Social Services face landmark penalty for depriving daughter of home life for over a year

Wed,23 September 2015
News Equality & Rights

Somerset County Council was found to have unlawfully deprived P of her liberty for a period of thirteen months

Background to the case  from Butler and Co, Solicitors - Read more

In May 2013, P’s mother went on holiday for two weeks, leaving her daughter in respite care funded by Somerset County Council.

The council decided to keep P in respite care following the discovery of bruising on her chest. In making this decision, the council relied on unsubstantiated allegations that the bruising had been caused within the home environment. They failed to take account of several other possible explanations, not least the fact that P had been observed hitting herself and that she had also taken a member of staff to ground whilst out on a school trip. Crucially, P herself was not given the opportunity to explain how the bruising had occurred

It was established that staff failed to properly investigate the evidence or communicate all the facts to the assessing medical staff.

The council had not put in place any procedure for the authorisation of Deprivation of Liberty – consequently there was no framework in place within which the mother could appeal to have her daughter returned when she returned from holiday. The mother was not informed that she could have appealed directly to the Court of Protection.

As a consequence, the mother was unable to mount a legal challenge and was not at that time eligible for legal aid. Butler & Co solicitors supported the mother on a pro bono basis through this difficult time. Eventually, after more than six months, in December 2013 the County Council brought court proceedings and the mother was finally, following a further application to the Court, able to apply for non means tested legal aid. During the court case, the mother successfully challenged the claim that that the bruising had been caused at home.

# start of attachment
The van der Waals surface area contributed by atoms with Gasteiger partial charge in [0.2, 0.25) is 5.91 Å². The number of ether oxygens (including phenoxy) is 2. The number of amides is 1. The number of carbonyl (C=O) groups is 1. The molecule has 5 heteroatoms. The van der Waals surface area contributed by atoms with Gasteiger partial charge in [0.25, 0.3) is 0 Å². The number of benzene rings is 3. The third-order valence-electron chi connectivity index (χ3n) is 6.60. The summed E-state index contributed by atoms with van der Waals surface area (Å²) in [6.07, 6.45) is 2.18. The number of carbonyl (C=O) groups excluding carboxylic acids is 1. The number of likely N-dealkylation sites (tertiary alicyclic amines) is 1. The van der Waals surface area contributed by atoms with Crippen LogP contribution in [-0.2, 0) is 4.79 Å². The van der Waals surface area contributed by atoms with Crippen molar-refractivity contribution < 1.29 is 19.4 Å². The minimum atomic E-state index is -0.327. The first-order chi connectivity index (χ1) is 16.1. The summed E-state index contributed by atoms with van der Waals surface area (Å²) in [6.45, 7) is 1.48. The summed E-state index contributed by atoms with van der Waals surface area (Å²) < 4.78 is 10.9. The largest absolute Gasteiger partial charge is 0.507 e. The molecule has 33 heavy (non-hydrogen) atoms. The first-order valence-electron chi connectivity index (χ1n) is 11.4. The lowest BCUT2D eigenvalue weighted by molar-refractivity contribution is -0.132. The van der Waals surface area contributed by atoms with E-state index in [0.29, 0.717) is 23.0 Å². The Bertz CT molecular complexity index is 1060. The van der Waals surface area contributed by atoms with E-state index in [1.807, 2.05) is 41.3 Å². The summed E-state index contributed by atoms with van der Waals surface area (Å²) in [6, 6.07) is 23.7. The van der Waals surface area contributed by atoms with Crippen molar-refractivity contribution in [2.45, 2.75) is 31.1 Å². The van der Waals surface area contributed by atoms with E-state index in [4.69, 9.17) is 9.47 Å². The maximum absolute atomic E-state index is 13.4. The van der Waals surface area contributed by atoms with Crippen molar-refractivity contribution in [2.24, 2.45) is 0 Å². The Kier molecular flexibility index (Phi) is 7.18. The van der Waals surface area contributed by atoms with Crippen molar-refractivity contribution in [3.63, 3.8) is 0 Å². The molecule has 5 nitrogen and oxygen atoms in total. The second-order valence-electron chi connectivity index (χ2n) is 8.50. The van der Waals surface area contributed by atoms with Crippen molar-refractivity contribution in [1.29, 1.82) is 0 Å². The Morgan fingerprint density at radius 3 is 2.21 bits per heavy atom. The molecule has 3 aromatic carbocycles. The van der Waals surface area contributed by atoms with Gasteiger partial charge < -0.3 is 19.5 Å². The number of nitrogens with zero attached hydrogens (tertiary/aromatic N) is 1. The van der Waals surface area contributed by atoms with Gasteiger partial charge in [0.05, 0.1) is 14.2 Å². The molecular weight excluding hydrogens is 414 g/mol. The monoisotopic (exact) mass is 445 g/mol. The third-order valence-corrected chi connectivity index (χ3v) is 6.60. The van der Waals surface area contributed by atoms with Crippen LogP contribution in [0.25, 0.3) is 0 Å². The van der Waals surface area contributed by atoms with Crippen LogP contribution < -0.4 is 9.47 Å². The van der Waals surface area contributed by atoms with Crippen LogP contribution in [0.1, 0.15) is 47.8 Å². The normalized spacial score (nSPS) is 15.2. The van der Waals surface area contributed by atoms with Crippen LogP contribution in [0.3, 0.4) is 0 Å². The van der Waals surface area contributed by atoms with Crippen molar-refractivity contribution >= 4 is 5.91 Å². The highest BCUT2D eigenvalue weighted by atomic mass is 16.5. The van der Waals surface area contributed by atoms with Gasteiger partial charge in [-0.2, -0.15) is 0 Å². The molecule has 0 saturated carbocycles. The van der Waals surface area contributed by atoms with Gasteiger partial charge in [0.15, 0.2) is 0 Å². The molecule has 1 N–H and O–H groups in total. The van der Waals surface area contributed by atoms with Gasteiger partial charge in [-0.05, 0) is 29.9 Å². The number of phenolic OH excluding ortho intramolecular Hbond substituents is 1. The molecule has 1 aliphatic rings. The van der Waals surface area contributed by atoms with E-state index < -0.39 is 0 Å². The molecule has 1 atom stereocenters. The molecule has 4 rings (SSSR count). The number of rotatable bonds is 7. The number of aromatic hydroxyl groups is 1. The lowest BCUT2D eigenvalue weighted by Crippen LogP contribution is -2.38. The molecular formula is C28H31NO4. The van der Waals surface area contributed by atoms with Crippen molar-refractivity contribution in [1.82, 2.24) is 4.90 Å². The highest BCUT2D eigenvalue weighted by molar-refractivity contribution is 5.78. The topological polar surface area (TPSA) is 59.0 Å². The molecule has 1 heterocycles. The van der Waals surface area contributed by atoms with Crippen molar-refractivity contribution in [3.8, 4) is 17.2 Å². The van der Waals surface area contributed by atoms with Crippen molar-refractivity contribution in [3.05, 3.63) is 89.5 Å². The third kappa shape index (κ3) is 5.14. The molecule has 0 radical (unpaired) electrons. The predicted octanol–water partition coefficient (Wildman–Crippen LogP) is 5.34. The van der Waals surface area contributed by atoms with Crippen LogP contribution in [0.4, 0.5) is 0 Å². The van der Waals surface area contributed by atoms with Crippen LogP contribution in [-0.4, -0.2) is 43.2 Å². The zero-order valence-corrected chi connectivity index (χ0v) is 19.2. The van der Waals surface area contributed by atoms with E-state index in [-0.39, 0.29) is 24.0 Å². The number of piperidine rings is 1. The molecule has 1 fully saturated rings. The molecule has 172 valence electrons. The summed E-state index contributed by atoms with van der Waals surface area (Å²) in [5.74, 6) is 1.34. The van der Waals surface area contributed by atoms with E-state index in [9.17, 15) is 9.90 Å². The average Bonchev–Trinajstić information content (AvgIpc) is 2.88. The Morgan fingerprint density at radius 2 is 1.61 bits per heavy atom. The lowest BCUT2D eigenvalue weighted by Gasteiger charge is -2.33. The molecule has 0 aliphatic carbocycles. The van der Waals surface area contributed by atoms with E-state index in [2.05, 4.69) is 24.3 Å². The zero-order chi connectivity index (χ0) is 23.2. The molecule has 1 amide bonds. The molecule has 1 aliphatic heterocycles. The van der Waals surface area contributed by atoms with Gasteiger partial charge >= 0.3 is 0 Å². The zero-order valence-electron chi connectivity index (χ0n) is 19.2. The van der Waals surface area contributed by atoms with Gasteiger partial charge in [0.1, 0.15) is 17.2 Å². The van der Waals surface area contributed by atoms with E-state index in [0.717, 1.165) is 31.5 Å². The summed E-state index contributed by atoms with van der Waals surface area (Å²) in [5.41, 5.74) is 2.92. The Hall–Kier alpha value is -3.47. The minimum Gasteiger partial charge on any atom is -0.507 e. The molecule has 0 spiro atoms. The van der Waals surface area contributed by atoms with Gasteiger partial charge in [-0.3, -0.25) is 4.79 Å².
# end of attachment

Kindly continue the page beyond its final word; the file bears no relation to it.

In delivering his judgment that the council had unlawfully deprived P of her liberty, His Honour Judge Marston criticised the council for its systemic failure; corporate failings and its misguided philosophies. The council continued to pursue an unsubstantiated case against the family, and unreasonably refused to drop allegations made against them.

Thirteen months after she was prevented from doing so, P finally returned home to live with her mother in June 2014.

Lessons to be learned – for local authorities

“This case has been described as one of the most serious cases of deprivation of liberty that the Court of Protection has had to deal with. Legal costs are not usually awarded in Court of Protection cases, and even less frequently on an indemnity basis where costs need only have been reasonably incurred and need not be proportionate. His Honour Judge Marston’s decision to award costs, on an indemnity basis, for this complex and lengthy case, is a landmark decision which has a punitive impact on the Local Authority following what was described as a “significant degree of unreasonableness” on their part. It will no doubt send a strong message to other councils not to repeat such a mistake.”

“The case highlights a clear lack of understanding on the part of the council into this crucial area of law and procedure, a lack of understanding which led to a vulnerable adult being deprived of her liberty and separated from her family.”

“Local authorities need to invest in better training and monitoring for their staff. Since the Cheshire West case, this has become a fast-moving area of law and staff in social services and legal teams need to keep up-to-date with developments on a regular basis.”

View Court of Protection judgement: Somerset County Council v MK & Anor [2015] EWCOP B1 (30 January 2015)